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Incredibly, though, Assistant House Speaker Kathy Clark could be found on Friday suggesting that House Democrats would wait until halfway through this week to bring articles of impeachment against the president. "Every day that Donald Trump is President of the United States is a day of grave danger," she said, so they resolved to wait a few days to do anything. Speaker Nancy Pelosi and others seemed to signal they wanted Vice President Mike Pence to initiate use of the 25th Amendment to get Trump out of power, and publicized that she'd talked with people in the military chain of command about what safeguards were in place to prevent the president, say, launching a nuclear strike. James Clyburn, the third most powerful Democrat in the House, made noise about waiting 100 days(!) into Biden's term to do anything. But this was all mumbling, avoiding the basic requirement of the moment: impeach the president, and force Senate Republicans to go on the record about whether they support his incitement to insurrection. On Monday, Rep. David Cicilline introduced the article of impeachment before noon, but House Number Two Steny Hoyer said the articles would not be taken up in earnest until Wednesday. On Monday, Pelosi sought unanimous consent for a resolution urging—but not ordering—Mike Pence to initiate the 25th Amendment that was doomed to fail from the start. On Tuesday, they'll vote again on the resolution.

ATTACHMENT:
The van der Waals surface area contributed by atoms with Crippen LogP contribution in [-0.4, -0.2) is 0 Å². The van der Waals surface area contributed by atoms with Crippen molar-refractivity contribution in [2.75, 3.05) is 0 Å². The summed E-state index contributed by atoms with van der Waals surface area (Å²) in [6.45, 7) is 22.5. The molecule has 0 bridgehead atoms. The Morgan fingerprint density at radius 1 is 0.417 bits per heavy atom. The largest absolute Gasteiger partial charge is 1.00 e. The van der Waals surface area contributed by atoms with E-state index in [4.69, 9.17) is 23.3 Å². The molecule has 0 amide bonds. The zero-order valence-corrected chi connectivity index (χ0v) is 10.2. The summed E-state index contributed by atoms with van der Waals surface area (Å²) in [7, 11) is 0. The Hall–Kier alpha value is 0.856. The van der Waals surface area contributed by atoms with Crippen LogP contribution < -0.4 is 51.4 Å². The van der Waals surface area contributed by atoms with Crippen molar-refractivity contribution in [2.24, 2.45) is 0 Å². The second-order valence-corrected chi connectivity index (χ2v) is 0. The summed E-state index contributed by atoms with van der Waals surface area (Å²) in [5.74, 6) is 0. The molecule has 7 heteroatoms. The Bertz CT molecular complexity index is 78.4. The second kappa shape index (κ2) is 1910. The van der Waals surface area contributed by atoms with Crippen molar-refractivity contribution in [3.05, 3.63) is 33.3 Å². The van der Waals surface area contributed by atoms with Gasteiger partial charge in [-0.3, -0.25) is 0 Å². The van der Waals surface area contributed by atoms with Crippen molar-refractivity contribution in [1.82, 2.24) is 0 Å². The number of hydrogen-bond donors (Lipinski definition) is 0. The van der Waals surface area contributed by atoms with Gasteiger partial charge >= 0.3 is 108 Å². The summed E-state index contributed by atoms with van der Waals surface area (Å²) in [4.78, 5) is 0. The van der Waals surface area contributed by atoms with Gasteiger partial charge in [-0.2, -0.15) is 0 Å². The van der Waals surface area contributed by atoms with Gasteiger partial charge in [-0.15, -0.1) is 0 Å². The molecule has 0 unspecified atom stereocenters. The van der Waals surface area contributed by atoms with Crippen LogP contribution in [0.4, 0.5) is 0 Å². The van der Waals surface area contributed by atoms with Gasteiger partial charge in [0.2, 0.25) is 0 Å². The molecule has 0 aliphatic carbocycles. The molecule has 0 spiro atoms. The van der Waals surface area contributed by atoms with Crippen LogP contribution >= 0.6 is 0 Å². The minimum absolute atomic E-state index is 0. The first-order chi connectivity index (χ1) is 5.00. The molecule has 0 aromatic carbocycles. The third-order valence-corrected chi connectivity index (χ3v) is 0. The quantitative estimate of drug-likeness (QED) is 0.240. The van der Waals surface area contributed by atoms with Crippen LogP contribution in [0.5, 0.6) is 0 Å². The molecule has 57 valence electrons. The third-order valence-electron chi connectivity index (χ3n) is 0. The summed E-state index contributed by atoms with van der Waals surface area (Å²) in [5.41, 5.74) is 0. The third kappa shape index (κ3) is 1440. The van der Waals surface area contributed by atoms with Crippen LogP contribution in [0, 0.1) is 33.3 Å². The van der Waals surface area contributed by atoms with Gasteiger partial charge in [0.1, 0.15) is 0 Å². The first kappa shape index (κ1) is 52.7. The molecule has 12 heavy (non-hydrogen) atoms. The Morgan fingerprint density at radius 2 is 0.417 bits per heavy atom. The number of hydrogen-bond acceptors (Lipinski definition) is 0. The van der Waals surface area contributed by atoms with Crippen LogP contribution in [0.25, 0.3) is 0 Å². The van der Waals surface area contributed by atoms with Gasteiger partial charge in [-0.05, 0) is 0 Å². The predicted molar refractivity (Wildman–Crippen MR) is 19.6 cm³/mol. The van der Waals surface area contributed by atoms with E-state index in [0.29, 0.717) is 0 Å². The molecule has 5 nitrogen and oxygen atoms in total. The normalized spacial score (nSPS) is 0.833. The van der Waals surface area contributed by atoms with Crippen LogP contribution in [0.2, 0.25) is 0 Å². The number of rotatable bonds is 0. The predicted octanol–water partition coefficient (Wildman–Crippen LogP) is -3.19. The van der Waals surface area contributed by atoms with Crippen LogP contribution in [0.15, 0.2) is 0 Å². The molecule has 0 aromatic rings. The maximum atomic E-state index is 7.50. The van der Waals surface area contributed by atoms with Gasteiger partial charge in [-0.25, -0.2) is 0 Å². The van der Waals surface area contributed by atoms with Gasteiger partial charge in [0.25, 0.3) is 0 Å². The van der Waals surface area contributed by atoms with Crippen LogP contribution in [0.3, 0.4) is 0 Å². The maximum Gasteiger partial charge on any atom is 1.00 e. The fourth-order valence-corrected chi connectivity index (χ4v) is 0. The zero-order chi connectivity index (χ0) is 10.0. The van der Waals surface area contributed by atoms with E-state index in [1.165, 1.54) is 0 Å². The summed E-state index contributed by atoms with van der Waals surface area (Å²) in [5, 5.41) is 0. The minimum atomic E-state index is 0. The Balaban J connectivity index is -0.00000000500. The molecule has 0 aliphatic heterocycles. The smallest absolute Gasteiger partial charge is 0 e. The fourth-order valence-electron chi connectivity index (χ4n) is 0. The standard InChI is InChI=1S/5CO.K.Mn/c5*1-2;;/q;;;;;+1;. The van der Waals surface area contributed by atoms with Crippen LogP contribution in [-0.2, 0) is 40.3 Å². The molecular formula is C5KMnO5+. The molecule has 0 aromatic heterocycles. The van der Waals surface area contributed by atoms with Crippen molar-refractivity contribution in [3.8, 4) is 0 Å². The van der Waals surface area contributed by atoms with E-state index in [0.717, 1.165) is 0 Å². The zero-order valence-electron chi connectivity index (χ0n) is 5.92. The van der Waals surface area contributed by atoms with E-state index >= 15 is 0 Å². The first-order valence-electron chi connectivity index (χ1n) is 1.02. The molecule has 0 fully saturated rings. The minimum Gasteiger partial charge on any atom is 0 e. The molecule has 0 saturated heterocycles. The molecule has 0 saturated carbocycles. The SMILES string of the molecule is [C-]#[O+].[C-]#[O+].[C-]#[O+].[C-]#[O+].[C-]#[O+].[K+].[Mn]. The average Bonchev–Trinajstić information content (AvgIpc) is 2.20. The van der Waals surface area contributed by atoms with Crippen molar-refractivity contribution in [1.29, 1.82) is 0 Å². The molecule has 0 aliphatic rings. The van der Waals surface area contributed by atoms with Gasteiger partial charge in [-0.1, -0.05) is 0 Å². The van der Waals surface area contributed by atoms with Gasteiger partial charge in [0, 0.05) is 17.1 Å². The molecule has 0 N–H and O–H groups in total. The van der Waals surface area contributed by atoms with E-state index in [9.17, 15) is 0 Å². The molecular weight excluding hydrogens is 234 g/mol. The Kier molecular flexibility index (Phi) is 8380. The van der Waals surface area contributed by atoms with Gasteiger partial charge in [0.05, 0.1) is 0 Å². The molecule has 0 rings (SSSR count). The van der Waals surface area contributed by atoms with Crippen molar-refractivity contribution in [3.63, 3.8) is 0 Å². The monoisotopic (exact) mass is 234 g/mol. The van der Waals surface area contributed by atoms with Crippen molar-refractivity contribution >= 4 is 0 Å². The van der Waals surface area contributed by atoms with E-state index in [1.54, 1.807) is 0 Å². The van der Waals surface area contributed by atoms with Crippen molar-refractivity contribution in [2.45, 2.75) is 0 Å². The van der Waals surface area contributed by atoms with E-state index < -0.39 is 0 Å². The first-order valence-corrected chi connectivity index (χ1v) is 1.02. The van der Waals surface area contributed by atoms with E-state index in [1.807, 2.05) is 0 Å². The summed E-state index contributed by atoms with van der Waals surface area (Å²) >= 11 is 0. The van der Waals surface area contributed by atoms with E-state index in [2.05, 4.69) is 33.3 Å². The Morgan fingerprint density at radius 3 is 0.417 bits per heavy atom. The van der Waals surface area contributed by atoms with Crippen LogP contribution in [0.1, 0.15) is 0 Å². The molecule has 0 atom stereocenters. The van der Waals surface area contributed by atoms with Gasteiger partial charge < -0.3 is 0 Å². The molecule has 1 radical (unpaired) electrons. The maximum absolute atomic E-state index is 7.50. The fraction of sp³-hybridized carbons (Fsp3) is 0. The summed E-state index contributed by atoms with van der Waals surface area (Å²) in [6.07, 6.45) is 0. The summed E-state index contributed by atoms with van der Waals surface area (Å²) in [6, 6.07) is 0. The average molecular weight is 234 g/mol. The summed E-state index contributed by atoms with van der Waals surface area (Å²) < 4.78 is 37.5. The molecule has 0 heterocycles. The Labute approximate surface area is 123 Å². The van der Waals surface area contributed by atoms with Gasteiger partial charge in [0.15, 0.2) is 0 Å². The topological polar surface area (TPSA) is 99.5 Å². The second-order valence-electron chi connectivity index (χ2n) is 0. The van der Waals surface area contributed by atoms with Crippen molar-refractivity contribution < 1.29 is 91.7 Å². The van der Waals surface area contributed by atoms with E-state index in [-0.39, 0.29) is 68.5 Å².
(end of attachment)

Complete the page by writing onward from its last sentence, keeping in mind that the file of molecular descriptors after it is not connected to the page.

The articles should pass the House, at which point they will go to the Senate for Donald Trump's second impeachment trial. On the merits, his guilt is not really in question: he clearly and deliberately incited the mob to disrupt a session of Congress set to rubber-stamp his removal from power. He has committed crimes against the American republic and poses a continuing threat to national security and domestic tranquility. It's still unclear what role the Executive Branch played, if any, in the slow response from the security apparatus to Wednesday's attack, a major concern considering Trump purged the senior leadership at the Department of Defense after the election he lost. Now they've announced the acting Secretary of Homeland Security is leaving. I wonder what the criteria is for choosing his replacement? The president will never stop because he can't afford to. But that doesn't mean the same cowards who acquitted him the last time won't do so again. After all, nobody much disputed that he'd abused his powers in that case, either.